"Watching Fox is like watching a GOP press release in the guise of journalism.  Worse, the network makes no attempt to hide their utter contempt for things like fact-checking.  It plays to an audience who is xenophobic and hopelessly lost in a narrative that bears little resemblance to reality. There is something sinister in the way it portrays itself as “fair and balanced” that is both incorrigible and loathsome all at the same time. The mob-like tactics employed at Fox would make Tony Soprano blush."

Bill Maher took him to task as well on his Real Time program:

"The message of the rally, as I heard it, was that if the media stopped giving voice to the crazies on both sides, then maybe we could restore sanity. It was all nonpartisan and urged cooperation with the moderates on the other side forgetting that Obama tried that and found out...there are no moderates on the other side. When Jon announced his rally, he said the national conversation was dominated by people on the Right who believe Obama's a Socialist and people on the Left who believe 9/11's an inside job, but I can't name any Democratic leaders who think 9/11's an inside job. But Republican leaders who think Obama's a Socialist? All of them.

"Keith Olbermann is right when he says he's not the equivalent of Glenn Beck. One reports facts; the other one is very close to playing with his own poop. And the big mistake of modern media has been this notion of balance for balance's sake. That the Left is just as violent and cruel as the Right...there's a difference between a mad man and a madman."

I think Jon Stewart learned his lesson over that rally. His coverage of the 2012 presidential election was spot on and went a long way towards redeeming a reputation that took a huge hit. And his "Bullshit Mountain" debate with perennial pinhead Bill O' Reilly was the stuff of legend. Suffice to say, as far as I'm concerned, all is forgiven.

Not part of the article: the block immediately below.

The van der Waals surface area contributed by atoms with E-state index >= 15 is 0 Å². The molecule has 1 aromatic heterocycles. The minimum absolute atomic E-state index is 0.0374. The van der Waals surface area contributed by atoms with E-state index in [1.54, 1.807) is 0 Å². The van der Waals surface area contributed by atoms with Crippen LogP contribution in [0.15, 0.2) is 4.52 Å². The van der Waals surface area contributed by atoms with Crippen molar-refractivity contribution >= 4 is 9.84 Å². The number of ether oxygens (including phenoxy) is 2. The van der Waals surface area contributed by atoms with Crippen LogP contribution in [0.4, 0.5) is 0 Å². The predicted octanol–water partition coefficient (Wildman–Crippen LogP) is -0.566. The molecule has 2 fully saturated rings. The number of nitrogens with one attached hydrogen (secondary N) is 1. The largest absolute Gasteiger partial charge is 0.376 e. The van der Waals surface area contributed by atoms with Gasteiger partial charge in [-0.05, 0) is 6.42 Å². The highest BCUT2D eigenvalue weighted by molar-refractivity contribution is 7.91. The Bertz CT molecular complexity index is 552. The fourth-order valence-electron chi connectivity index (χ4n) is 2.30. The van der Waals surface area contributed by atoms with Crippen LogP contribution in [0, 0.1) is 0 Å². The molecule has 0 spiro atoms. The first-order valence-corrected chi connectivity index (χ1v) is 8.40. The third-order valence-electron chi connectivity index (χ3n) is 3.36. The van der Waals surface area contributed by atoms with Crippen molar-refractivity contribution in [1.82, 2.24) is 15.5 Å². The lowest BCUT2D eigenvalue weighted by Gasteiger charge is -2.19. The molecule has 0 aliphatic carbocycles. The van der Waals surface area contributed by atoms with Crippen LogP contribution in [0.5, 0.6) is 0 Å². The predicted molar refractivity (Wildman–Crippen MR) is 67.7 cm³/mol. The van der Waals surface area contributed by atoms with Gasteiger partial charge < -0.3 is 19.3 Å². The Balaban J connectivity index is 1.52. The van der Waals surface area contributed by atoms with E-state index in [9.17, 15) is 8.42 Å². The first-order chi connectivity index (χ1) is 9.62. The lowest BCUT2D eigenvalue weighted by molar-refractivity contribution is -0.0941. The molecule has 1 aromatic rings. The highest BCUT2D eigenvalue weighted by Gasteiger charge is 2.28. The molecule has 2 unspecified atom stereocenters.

The man still has it and I, for one, feel he still has a lot more to give to the cause. There's a reason why his show accomplishes more in 30 minutes than all the cable news channels do in 24 hours: it's that good. And Stewart is the primary reason why. He deserves to resume his rightful place on the mantle he single-handedly built. He's earned at least that much.

As for John Oliver: he's young and, like David Letterman before him, he should bide his time. Comedy Central could reward him with his own gig or perhaps Stewart could work him into a weekly routine like he did with Colbert on the famous "This Week in God" segment. If, at some point, Stewart's performance deteriorates to the point where the show is no longer relevant or he decides to pursue a network late-night show of his own and opts out of his contract, a change can always be made.

Nothing is ever etched in stone, and I realize that change is always inevitable. After all, didn't Tom Brady get his big chance when Drew Bledsoe went down with an injury? And then there's the example cited by my colleague of one Lou Gehrig who also got his chance because of an injury.

With all due respect, these are the wrong analogies. If anything, Stewart is Brady. And when Brady went down with an injury in 2007, Matt Cassel stepped in and did a fairly credible job. Wanna guess who the Patriots' starting quarterback was the following season?

Jon Stewart has earned the benefit of every doubt that has crept in over the last few weeks. His job as the head of The Daily Show should be his to lose and I, for one, am rooting for him to put the whole matter to bed once and for all.